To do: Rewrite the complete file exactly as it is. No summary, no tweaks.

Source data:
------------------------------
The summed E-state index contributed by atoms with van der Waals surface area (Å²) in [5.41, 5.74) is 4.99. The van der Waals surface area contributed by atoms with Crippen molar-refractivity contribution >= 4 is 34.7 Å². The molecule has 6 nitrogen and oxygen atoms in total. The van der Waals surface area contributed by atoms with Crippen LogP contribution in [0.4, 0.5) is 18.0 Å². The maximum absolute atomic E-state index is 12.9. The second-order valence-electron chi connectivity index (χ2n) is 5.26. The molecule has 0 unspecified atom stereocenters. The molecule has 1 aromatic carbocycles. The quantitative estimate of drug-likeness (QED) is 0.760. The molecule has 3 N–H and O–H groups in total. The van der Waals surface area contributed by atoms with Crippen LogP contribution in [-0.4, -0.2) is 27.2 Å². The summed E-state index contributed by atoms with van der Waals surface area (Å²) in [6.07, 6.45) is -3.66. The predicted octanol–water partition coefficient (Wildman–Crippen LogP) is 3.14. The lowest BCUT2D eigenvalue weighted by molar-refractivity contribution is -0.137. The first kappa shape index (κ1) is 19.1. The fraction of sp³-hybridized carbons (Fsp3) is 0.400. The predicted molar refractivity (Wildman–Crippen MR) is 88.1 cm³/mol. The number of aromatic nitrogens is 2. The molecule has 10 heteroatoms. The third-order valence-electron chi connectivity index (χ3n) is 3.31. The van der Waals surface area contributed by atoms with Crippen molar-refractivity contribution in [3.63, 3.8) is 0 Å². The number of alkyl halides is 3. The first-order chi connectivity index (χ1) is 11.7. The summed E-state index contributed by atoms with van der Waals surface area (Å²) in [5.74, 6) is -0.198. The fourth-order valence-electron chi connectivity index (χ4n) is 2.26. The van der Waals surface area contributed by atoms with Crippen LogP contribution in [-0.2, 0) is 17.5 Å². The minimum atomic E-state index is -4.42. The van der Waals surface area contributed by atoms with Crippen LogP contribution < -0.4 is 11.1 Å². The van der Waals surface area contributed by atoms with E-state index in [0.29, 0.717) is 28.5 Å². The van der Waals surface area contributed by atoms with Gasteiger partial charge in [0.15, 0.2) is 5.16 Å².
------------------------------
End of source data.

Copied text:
The summed E-state index contributed by atoms with van der Waals surface area (Å²) in [5.41, 5.74) is 4.99. The van der Waals surface area contributed by atoms with Crippen molar-refractivity contribution >= 4 is 34.7 Å². The molecule has 6 nitrogen and oxygen atoms in total. The van der Waals surface area contributed by atoms with Crippen LogP contribution in [0.4, 0.5) is 18.0 Å². The maximum absolute atomic E-state index is 12.9. The second-order valence-electron chi connectivity index (χ2n) is 5.26. The molecule has 0 unspecified atom stereocenters. The molecule has 1 aromatic carbocycles. The quantitative estimate of drug-likeness (QED) is 0.760. The molecule has 3 N–H and O–H groups in total. The van der Waals surface area contributed by atoms with Crippen LogP contribution in [-0.4, -0.2) is 27.2 Å². The summed E-state index contributed by atoms with van der Waals surface area (Å²) in [6.07, 6.45) is -3.66. The predicted octanol–water partition coefficient (Wildman–Crippen LogP) is 3.14. The lowest BCUT2D eigenvalue weighted by molar-refractivity contribution is -0.137. The first kappa shape index (κ1) is 19.1. The fraction of sp³-hybridized carbons (Fsp3) is 0.400. The predicted molar refractivity (Wildman–Crippen MR) is 88.1 cm³/mol. The number of aromatic nitrogens is 2. The molecule has 10 heteroatoms. The third-order valence-electron chi connectivity index (χ3n) is 3.31. The van der Waals surface area contributed by atoms with Crippen molar-refractivity contribution in [3.63, 3.8) is 0 Å². The number of alkyl halides is 3. The first-order chi connectivity index (χ1) is 11.7. The summed E-state index contributed by atoms with van der Waals surface area (Å²) in [5.74, 6) is -0.198. The fourth-order valence-electron chi connectivity index (χ4n) is 2.26. The van der Waals surface area contributed by atoms with Crippen LogP contribution in [-0.2, 0) is 17.5 Å². The minimum atomic E-state index is -4.42. The van der Waals surface area contributed by atoms with Crippen LogP contribution < -0.4 is 11.1 Å². The van der Waals surface area contributed by atoms with E-state index in [0.29, 0.717) is 28.5 Å². The van der Waals surface area contributed by atoms with Gasteiger partial charge in [0.15, 0.2) is 5.16 Å².